Germany says that its military will no longer train Libya's coastguard over concerns about the treatment of migrants.
Foreign Ministry spokeswoman Andrea Sasse said Libyan officials had demonstrated "repeated unacceptable behaviour" towards refugees and NGOs.
Individual units of the Libyan coastguard have long been accused of mistreating migrants, who are caught trying to reach Europe by boat.
"[In view of this] the German government cannot currently justify the training of the Libyan coast guard by German soldiers," Sasse said on Wednesday.
“The coast guard has acted in a completely unacceptable and illegal manner,” Sasse said, referring to two incidents in July 2021.
The announcement came as the German government agreed to extend its participation in the European Union naval mission, known as Operation Irini, which monitors an arms embargo against Libya.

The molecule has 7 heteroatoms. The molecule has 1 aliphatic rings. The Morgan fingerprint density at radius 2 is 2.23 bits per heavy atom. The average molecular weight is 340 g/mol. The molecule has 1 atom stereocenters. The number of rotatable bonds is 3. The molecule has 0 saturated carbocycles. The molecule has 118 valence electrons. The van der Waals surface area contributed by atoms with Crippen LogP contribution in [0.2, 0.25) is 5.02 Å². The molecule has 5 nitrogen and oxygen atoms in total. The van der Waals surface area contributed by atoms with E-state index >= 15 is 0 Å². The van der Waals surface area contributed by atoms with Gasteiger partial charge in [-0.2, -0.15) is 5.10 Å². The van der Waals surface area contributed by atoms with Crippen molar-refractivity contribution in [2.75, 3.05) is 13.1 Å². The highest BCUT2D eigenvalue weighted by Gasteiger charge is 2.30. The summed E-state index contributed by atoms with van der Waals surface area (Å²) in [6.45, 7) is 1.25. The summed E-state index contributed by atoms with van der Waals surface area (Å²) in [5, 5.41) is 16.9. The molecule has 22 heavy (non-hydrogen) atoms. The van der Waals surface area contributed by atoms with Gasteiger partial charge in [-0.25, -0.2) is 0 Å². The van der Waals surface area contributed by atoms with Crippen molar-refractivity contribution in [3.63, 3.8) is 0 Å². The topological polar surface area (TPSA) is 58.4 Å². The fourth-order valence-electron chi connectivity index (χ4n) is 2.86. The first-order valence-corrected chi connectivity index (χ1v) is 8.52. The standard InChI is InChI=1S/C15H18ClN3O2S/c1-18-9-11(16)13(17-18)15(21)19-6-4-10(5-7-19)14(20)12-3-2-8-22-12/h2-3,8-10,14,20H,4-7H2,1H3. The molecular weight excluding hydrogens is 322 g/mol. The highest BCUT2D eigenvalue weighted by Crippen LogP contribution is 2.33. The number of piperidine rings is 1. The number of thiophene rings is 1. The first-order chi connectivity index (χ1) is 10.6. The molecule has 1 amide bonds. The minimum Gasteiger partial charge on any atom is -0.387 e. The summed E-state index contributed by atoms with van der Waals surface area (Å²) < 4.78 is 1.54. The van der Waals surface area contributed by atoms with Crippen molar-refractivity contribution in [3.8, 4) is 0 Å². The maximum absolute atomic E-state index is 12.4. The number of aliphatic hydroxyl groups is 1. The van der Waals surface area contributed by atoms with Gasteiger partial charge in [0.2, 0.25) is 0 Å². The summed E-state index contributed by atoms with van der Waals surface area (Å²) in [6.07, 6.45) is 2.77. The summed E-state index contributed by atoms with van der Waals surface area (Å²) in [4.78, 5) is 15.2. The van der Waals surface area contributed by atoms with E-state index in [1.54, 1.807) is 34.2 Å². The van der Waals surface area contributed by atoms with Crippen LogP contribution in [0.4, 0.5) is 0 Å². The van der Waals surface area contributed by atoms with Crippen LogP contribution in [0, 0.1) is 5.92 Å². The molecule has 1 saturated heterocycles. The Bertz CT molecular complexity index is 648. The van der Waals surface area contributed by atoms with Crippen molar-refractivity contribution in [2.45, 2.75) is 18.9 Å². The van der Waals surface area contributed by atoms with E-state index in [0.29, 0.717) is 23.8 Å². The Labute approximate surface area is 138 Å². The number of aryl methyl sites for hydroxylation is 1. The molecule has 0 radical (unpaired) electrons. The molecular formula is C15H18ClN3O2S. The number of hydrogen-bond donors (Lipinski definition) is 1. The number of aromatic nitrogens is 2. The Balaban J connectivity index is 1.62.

A recent report by the head of Operation Irini had acknowledged “excessive use of force” by Libyan authorities but called for European training programmes to continue.
The training of Libyan forces began seven years ago under Operation Sophia, as large numbers of migrants tried to reach the EU via Libya. The mission was then replaced in 2020 when the focus shifted to arms control.
Operation Irini itself has been criticised for not doing enough to save migrants at sea despite EU vessels conducting extensive monitoring in the area.
Several NGOs are also involved in the rescue of migrants, including the Germany-based group Sea-Eye which took in 32 migrants this week off the coast of Libya.
German government spokesman Steffen Hebestreit said that under the extended naval mandate -- which needs to be approved by parliament -- Berlin will continue to monitor the arms embargo and prevent the illegal export of oil from Libya.
“[This] should help to fight the business model of people-trafficking networks,” he said.